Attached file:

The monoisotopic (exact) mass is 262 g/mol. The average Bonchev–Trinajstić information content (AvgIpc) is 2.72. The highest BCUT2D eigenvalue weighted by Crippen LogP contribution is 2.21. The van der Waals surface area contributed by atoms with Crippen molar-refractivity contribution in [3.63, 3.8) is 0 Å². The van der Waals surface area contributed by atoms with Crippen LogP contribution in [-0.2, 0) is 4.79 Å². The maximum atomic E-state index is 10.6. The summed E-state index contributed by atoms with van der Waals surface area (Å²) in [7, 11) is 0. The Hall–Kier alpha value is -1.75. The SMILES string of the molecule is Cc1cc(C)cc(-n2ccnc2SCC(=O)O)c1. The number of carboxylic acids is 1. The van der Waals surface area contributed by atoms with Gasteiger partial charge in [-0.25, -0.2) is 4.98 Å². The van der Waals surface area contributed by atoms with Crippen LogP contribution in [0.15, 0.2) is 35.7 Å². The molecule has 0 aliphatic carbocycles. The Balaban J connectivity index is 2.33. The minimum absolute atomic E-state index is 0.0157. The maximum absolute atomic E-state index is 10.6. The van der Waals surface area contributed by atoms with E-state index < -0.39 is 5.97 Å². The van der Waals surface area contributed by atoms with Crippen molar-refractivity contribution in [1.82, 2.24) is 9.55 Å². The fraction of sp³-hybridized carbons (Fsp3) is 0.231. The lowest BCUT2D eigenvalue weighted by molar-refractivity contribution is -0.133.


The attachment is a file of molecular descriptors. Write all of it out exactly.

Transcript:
The monoisotopic (exact) mass is 262 g/mol. The average Bonchev–Trinajstić information content (AvgIpc) is 2.72. The highest BCUT2D eigenvalue weighted by Crippen LogP contribution is 2.21. The van der Waals surface area contributed by atoms with Crippen molar-refractivity contribution in [3.63, 3.8) is 0 Å². The van der Waals surface area contributed by atoms with Crippen LogP contribution in [-0.2, 0) is 4.79 Å². The maximum atomic E-state index is 10.6. The summed E-state index contributed by atoms with van der Waals surface area (Å²) in [7, 11) is 0. The Hall–Kier alpha value is -1.75. The SMILES string of the molecule is Cc1cc(C)cc(-n2ccnc2SCC(=O)O)c1. The number of carboxylic acids is 1. The van der Waals surface area contributed by atoms with Gasteiger partial charge in [-0.25, -0.2) is 4.98 Å². The van der Waals surface area contributed by atoms with Crippen LogP contribution in [0.15, 0.2) is 35.7 Å². The molecule has 0 aliphatic carbocycles. The Balaban J connectivity index is 2.33. The minimum absolute atomic E-state index is 0.0157. The maximum absolute atomic E-state index is 10.6. The van der Waals surface area contributed by atoms with E-state index < -0.39 is 5.97 Å². The van der Waals surface area contributed by atoms with Crippen molar-refractivity contribution in [1.82, 2.24) is 9.55 Å². The fraction of sp³-hybridized carbons (Fsp3) is 0.231. The lowest BCUT2D eigenvalue weighted by molar-refractivity contribution is -0.133.